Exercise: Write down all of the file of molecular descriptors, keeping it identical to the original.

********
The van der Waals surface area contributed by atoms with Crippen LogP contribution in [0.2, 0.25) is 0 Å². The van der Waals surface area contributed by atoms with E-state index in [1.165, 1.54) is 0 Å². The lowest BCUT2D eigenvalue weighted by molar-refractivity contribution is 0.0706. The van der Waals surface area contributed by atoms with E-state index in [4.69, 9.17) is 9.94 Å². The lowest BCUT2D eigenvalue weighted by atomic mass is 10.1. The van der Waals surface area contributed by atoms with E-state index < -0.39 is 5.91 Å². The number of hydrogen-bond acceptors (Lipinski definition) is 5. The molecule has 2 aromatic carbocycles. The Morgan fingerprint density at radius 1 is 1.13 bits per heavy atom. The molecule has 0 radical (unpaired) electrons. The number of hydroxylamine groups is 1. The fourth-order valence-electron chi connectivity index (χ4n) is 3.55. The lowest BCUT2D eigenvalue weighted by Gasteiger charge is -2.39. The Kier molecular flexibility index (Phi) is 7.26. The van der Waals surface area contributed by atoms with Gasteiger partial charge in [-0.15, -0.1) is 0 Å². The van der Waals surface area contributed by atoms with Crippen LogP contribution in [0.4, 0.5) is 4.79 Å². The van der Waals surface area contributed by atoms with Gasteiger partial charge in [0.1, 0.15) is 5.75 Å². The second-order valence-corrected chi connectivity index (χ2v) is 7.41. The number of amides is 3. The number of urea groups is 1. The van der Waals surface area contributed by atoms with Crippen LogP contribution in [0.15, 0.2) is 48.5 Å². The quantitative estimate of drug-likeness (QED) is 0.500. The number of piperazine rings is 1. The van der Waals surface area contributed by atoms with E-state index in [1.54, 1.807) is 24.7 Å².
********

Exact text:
The van der Waals surface area contributed by atoms with Crippen LogP contribution in [0.2, 0.25) is 0 Å². The van der Waals surface area contributed by atoms with E-state index in [1.165, 1.54) is 0 Å². The lowest BCUT2D eigenvalue weighted by molar-refractivity contribution is 0.0706. The van der Waals surface area contributed by atoms with E-state index in [4.69, 9.17) is 9.94 Å². The lowest BCUT2D eigenvalue weighted by atomic mass is 10.1. The van der Waals surface area contributed by atoms with E-state index < -0.39 is 5.91 Å². The number of hydrogen-bond acceptors (Lipinski definition) is 5. The molecule has 2 aromatic carbocycles. The Morgan fingerprint density at radius 1 is 1.13 bits per heavy atom. The molecule has 0 radical (unpaired) electrons. The number of hydroxylamine groups is 1. The fourth-order valence-electron chi connectivity index (χ4n) is 3.55. The lowest BCUT2D eigenvalue weighted by Gasteiger charge is -2.39. The Kier molecular flexibility index (Phi) is 7.26. The van der Waals surface area contributed by atoms with Gasteiger partial charge in [-0.15, -0.1) is 0 Å². The van der Waals surface area contributed by atoms with Crippen LogP contribution in [0.4, 0.5) is 4.79 Å². The van der Waals surface area contributed by atoms with Gasteiger partial charge in [0.1, 0.15) is 5.75 Å². The second-order valence-corrected chi connectivity index (χ2v) is 7.41. The number of amides is 3. The number of urea groups is 1. The van der Waals surface area contributed by atoms with Crippen LogP contribution in [0.15, 0.2) is 48.5 Å². The quantitative estimate of drug-likeness (QED) is 0.500. The number of piperazine rings is 1. The van der Waals surface area contributed by atoms with E-state index in [1.54, 1.807) is 24.7 Å².